Regular readers may have noticed that after a 3-4 month hiatus, I've recently started writing several stories touting "ACA 2.0"-type bills again over the past week or so.

First, last Tuesday, I dusted off my "How much would H.R. 1868 lower YOUR premiums?" series, in which I look at real-world examples of the impact of killing the ACA subsidy cliff (i.e. the 400% FPL income eligibility threshold) and beefing up the underlying subsidy formula in specific parts of the country. Then, on Monday, I wrote an updated explainer of a newer bill, H.R. 6545, an Age-Based subsidy enhancer, which I'm touting as a perfect companion bill to go alongside H.R. 1868.

For several years now, I've been urging Congress to upgrade the Affordable Care Act via a series of major improvements. Most notable among these is the need to #KillTheCliff...that is, to eliminate the so-called "Subsidy Cliff" which kicks in for ACA individual market enrollees who earn more than 400% of the Federal Poverty Line (roughly $50,000 for a single adult or $103,000 for a family of four).

As I've explained many tmes, the ACA's subsidy structure works pretty well for those earning between 100 - 200% FPL, and is at least acceptable for those earning 200 - 400% FPL (in fact, thanks to #SilverLoading, it works quite well for most of that population as well). The real problem kicks in above 400% FPL (and to a lesser extent below 138% FPL for those living in the 14 states which still haven't expanded Medicaid). In addition, the subsidy formula still doesn't make policies truly affordable for many of those receiving them.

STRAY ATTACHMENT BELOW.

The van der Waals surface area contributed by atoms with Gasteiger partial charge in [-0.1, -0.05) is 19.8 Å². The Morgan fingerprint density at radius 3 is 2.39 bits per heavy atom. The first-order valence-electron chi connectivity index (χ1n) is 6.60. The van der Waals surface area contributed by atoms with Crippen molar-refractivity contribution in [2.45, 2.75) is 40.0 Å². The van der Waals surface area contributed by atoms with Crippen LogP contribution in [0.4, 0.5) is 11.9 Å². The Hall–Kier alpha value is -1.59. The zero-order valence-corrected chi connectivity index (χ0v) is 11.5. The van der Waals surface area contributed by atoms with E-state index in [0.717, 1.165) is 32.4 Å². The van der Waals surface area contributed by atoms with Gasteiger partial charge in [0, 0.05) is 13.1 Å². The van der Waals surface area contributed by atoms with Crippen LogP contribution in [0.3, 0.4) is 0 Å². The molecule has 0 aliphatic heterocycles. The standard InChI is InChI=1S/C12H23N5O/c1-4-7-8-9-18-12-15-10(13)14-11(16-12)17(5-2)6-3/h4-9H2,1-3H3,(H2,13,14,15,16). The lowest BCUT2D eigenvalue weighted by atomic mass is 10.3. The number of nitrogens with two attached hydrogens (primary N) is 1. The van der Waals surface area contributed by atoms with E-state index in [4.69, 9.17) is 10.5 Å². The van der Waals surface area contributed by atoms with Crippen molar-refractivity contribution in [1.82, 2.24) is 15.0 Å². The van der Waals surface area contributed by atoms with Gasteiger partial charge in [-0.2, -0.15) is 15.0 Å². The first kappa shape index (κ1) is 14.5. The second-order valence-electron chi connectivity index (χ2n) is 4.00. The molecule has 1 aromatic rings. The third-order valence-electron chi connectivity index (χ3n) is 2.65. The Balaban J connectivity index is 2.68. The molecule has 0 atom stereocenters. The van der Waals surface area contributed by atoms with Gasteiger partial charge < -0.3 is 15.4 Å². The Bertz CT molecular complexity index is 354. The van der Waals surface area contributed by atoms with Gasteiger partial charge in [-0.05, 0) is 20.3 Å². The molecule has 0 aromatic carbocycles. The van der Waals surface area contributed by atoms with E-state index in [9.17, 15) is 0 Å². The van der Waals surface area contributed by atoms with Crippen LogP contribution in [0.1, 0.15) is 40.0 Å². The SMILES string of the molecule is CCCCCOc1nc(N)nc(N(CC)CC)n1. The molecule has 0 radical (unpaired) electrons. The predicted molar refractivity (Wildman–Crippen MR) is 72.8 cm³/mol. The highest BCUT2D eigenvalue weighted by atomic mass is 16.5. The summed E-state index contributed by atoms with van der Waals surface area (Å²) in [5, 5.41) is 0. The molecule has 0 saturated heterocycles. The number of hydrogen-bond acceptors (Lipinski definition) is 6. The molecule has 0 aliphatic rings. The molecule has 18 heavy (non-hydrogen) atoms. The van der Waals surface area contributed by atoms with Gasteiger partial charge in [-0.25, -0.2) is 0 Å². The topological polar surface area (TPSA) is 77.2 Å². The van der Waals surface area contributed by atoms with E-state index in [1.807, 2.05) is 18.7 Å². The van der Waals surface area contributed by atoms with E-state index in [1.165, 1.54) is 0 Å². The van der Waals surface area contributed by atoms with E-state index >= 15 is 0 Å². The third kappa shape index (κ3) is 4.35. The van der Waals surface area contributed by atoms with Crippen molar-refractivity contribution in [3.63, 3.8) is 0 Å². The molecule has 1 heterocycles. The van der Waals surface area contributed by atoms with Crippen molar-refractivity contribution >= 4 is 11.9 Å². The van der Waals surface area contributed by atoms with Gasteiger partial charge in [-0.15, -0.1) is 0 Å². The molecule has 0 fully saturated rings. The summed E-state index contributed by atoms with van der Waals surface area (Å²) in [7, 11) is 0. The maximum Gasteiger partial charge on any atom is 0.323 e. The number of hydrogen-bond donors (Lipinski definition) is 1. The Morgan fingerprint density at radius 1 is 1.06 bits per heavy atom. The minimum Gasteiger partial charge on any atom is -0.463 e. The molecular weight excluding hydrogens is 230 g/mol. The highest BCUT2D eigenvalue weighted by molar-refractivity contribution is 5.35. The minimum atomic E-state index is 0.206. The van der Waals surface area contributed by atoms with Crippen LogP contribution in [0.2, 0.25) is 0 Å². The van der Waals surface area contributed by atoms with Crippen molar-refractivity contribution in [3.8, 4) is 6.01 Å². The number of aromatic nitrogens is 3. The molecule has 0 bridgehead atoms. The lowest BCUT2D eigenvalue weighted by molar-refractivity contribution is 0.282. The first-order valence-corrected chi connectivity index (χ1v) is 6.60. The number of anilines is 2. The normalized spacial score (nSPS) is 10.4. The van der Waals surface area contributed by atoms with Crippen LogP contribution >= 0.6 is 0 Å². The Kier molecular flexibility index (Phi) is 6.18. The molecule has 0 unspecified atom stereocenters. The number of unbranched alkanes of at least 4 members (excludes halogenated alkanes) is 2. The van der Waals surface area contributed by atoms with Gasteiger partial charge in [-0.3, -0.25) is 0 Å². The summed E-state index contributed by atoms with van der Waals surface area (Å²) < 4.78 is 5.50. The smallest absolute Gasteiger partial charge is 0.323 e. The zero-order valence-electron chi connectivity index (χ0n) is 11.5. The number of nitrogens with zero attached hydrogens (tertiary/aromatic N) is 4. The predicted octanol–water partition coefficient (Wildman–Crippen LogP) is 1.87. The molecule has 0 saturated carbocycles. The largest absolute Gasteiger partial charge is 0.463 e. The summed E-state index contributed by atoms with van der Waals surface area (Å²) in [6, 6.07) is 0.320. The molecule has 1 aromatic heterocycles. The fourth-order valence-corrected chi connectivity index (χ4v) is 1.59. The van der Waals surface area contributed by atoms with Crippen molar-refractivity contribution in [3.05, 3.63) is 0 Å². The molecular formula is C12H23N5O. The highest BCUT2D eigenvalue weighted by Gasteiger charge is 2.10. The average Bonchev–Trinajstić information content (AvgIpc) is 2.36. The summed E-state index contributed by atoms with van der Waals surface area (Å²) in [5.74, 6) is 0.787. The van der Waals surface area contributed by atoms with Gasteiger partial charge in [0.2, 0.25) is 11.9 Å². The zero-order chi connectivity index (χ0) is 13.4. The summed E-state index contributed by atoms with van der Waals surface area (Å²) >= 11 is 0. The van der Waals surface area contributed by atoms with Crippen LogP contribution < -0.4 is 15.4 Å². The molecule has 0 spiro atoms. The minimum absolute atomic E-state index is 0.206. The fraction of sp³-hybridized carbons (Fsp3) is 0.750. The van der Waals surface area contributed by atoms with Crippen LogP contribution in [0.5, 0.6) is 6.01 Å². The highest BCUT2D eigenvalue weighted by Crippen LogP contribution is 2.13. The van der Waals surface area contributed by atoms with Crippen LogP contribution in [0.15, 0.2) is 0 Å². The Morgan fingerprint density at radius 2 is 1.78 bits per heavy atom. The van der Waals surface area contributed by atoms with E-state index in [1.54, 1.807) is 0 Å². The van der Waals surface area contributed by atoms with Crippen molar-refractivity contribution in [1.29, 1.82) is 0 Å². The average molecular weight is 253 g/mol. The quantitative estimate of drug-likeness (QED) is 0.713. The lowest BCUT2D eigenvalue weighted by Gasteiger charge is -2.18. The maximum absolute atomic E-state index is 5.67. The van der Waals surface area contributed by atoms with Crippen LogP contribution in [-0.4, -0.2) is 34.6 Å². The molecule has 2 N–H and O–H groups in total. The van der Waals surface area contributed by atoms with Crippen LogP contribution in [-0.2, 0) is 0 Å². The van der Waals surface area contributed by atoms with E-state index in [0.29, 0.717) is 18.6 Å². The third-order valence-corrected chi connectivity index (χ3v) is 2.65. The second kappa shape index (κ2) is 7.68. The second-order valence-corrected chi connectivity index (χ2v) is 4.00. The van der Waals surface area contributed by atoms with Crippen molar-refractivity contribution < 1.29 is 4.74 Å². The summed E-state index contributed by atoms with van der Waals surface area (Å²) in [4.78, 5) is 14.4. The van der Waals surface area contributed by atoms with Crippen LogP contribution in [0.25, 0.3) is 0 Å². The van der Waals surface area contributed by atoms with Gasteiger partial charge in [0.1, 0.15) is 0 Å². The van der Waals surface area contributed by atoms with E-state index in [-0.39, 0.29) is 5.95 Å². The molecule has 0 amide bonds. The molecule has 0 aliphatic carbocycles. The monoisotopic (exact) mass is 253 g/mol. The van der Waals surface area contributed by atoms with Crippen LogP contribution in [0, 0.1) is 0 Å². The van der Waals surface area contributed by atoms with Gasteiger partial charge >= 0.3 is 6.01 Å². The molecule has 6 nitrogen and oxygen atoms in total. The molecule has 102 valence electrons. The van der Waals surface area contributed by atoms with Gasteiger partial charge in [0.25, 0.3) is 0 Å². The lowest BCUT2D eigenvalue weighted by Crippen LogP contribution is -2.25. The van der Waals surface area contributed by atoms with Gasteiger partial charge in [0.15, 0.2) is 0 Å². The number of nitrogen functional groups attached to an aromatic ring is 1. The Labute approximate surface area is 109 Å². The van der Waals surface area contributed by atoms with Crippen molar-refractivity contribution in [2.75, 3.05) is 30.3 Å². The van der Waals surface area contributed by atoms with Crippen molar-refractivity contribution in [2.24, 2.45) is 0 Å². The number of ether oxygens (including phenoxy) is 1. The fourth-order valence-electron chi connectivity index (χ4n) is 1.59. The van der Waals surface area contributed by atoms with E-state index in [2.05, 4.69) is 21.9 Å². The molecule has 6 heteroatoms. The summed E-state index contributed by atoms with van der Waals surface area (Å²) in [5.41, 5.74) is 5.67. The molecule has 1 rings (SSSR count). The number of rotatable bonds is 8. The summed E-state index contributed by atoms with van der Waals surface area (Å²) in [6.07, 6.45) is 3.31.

In short, both the upper- & lower-bound Subsidy Cliffs need to be eliminated, and the underlying formula needs to be strengthened as well.

Over a year ago, I wrote an analysis of H.R.1868, the House Democrats bill that comprises the core of the larger H.R.1884 "ACA 2.0" bill. H.R.1884 includes a suite of about a dozen provisions to protect, repair and strengthen the ACA, but the House Dems also broke the larger piece of legislation down into a dozen smaller bills as well.